Australia’s prime minister will visit China in early November to meet President Xi Jinping, Canberra confirmed on Sunday, as the two trading partners work to repair a once-frosty relationship.
Prime Minister Anthony Albanese scheduled the trip – from November 4 to 7 – after China agreed to suspend a festering World Trade Organization dispute fueled by high tariffs on Australian wine.
It also follows the release of Australian journalist Cheng Lei, who was deported from China earlier this month after serving three years on espionage charges widely seen as politically motivated.
“I look forward to visiting China, an important step toward ensuring a stable and productive relationship,” Albanese said in a statement.
“I am pleased with the progress we have made in bringing Australian products, including Australian wine, back to the Chinese market.”
The highly anticipated trip would be the first to China by an Australian prime minister since 2016.
China imposed tariffs on key Australian exports such as barley, beef and wine in 2020, flexing its economic muscle at the height of a bitter dispute with Australia’s former conservative government.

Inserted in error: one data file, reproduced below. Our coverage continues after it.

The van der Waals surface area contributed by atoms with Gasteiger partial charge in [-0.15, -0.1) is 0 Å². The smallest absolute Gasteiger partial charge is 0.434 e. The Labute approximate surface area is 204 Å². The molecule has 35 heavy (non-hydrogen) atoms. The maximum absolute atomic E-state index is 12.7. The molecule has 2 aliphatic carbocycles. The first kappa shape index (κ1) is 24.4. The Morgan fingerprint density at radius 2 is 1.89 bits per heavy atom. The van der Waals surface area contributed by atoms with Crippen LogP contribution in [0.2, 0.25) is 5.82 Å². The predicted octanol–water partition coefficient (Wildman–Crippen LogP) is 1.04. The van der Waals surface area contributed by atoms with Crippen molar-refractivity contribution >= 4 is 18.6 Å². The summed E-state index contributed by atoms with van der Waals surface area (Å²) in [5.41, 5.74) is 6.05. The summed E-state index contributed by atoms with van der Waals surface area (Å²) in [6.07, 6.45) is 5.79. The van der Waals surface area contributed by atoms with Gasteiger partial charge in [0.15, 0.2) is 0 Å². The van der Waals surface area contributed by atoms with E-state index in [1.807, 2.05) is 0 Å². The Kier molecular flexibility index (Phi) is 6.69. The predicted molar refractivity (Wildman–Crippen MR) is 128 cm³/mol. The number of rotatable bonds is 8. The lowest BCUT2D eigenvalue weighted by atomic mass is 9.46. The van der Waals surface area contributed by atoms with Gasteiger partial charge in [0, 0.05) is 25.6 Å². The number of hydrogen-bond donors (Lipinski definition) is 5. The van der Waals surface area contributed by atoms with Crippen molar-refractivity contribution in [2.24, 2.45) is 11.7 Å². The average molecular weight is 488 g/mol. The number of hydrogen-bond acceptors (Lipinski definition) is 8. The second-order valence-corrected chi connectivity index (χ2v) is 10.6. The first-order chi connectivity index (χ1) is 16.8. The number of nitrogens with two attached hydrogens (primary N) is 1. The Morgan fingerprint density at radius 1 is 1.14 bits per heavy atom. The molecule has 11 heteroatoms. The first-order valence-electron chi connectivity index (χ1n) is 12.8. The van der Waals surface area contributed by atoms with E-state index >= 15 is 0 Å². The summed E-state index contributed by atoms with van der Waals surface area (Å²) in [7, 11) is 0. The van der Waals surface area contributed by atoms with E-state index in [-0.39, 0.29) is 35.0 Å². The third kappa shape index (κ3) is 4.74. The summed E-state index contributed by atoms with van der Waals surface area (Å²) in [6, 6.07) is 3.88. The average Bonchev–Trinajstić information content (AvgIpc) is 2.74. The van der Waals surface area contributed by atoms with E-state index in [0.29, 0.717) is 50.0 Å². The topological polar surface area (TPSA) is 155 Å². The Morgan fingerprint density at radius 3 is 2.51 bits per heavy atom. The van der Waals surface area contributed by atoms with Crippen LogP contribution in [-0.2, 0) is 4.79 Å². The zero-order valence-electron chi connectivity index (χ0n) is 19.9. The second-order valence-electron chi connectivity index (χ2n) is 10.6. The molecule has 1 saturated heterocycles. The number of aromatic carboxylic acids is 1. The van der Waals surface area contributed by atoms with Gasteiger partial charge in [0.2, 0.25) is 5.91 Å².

It also halted imports of some of Australia’s key raw materials, including coal, cutting trade by billions of dollars.
China was angered by Australian laws banning Huawei from 5G contracts and calls for an independent investigation into the origins of the Covid-19 pandemic.
Many of these trade barriers have been slowly removed after Australia’s centre-left government – elected in May last year – took a less confrontational approach.
This year, China cut tariffs on Australian barley, ended an import ban on Australian timber and agreed to resume receiving Australian coal.
Over the next five months, China will conduct an “accelerated review” of its tariffs on Australian wine, Albanese said.
Australia has threatened to resume complaints to the World Trade Organization if “duties are not abolished at the end of the review,” he added.
Progress has also been made on the diplomatic front, with China earlier this month agreeing to release Australian journalist Cheng, a former presenter for Chinese state broadcaster CGTN.
The Australian government had long campaigned for her release, calling on China to follow “basic standards of justice, procedural fairness and humane treatment”.
Recent economic data released by Beijing suggests the country’s post-Covid recovery is running out of steam and growth is slowing, increasing pressure on the terms of China’s external trade relations.
The easing of tensions with Canberra comes as Chinese President Xi has taken a more pragmatic diplomatic approach with international partners.
Xi had called for “improvement” in relations with Australia during a meeting with Albanians in November 2022 on the sidelines of the G20 summit in Indonesia.
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